Today’s column riffs off our recent visit to the John F. Kennedy Library and Museum in Boston – and recalls a visit two years ago to the Lyndon Baines Johnson Library and Museum at the University of Texas, Austin. We were in Austin to write about the 2008 presidential primaries.

At the time, here’s what I wrote for my blog:

Given the anemic performance of the national government in recent years, it is astonishing to consider what was accomplished during the five years that Lyndon Baines Johnson of Texas was president of the United States.

Begin with the Civil Rights Act, Medicare, the Voting Rights Act, Headstart, Public Broadcasting, the National Endowments for the Arts and the Humanities, dozens of education of bills, including the Elementary and Secondary Education Act. The list goes on and on.

But Johnson’s place in history lives under the grim shadow of the Vietnam War and the glamorous memory of his martyred predecessor, John Kennedy.

On Friday, with no candidates in sight, we rode the Dillo (Austin’s free bus service) up to the Johnson Presidential Library on the University of Texas campus.

For someone who lived through it, it’s difficult to visit the library without thinking about the time when Americans lost their optimism. There were three assassinations – John Kennedy, Martin Luther King Jr. and Robert Kennedy – and a war that left the country divided and angry.

And trapped at the vortex of all these tragic events was a bigger than life, arm-twisting politician named Lyndon Johnson. Few leaders in American history were more adept at managing the levers of legislative power. And he was fired by a populist’s passion, shaped by the poverty he saw while growing up in the Hill Country of Texas.

Johnson’s first job out of college was teaching at a south Texas grammar school for Mexican-American youngsters who didn’t have enough to eat and who lived in houses with dirt floors. Years later, speaking to Congress, then President Johnson said that he never expected to be in a position where he could help those poor families, but now that he was, he was determined to act. The result was the most dramatic outpouring of social legislation since the New Deal. Johnson would have liked the comparison. As a young man, his hero was Franklin Roosevelt.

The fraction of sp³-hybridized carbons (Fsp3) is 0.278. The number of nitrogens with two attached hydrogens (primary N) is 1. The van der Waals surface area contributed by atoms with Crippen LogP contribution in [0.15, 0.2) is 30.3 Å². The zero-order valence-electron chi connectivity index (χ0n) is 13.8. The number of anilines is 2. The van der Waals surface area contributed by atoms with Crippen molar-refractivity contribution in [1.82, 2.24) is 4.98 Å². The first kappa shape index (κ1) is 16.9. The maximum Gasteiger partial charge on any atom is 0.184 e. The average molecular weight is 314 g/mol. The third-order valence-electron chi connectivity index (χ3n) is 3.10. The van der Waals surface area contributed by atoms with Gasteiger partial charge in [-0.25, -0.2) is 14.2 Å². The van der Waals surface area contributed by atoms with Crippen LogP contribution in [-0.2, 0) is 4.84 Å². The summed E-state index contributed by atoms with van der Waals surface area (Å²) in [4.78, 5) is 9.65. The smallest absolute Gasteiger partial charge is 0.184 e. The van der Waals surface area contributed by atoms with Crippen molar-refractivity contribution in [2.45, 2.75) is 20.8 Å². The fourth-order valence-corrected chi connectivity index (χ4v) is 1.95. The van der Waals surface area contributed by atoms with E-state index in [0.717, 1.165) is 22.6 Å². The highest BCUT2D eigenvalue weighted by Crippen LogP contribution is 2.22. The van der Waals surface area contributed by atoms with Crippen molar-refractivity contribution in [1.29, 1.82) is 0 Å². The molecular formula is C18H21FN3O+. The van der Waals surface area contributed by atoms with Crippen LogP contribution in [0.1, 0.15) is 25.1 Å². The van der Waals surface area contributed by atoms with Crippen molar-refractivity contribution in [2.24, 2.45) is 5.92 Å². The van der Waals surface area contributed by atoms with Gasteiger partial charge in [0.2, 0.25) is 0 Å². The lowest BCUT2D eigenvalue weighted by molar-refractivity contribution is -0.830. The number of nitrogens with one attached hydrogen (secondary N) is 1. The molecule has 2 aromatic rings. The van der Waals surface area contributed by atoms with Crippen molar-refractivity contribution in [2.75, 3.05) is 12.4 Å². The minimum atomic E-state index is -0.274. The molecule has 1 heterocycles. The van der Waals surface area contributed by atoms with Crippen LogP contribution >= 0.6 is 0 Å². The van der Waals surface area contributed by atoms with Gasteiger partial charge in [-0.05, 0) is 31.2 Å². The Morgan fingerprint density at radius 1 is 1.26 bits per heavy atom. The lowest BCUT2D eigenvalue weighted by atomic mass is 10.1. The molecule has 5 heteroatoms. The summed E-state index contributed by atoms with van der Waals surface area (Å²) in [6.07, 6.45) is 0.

At the LBJ library, the stories of Johnson’s life are placed in the context of the times in which he lived, from the tribulations of the Great Depression to the turbulent 60s. And there is no attempt to varnish over the blemishes of a controversial politician whose methods were not always admired.

Two exhibits sound cheesy, but they are fun. An actor playing LBJ as majority leader of the Senate looks and sounds like the original, and he seems to have an encyclopedic knowledge of Johnson’s life.

Then there is the life-sized, Animatronic LBJ, leaning on a fence and telling stories, using actual recordings. LBJ story: A fellow who was losing his hearing asks his doctor for help. The doctor tells him to stop drinking. Three months later, the fellow’s hearing has declined, and the doctor wants to know why he didn’t stop drinking. Well, the fellow says, I liked what I was drinking better than I liked what I was hearing.

OK, it’s a little cheesy.

In 1961, President John Kennedy assigned his new vice president, Lyndon Johnson, to be responsible for the nation’s space program and for developing civil rights legislation. On both counts, the 1960s may have been the most successful time in the nation’s history.

In many ways, Johnson may be the most unappreciated president of the 20th century. Unfortunately for him, there will always be Vietnam.

Johnson surprised the country in 1968 by announcing that he wouldn’t seek a second term. Three years later, he was dead.

Footnote: When Barack Obama spoke at Johnson’s alma mater, Texas State University at San Marcos, the other night, he was introduced by LBJ’s grandson, Lyndon Nugent.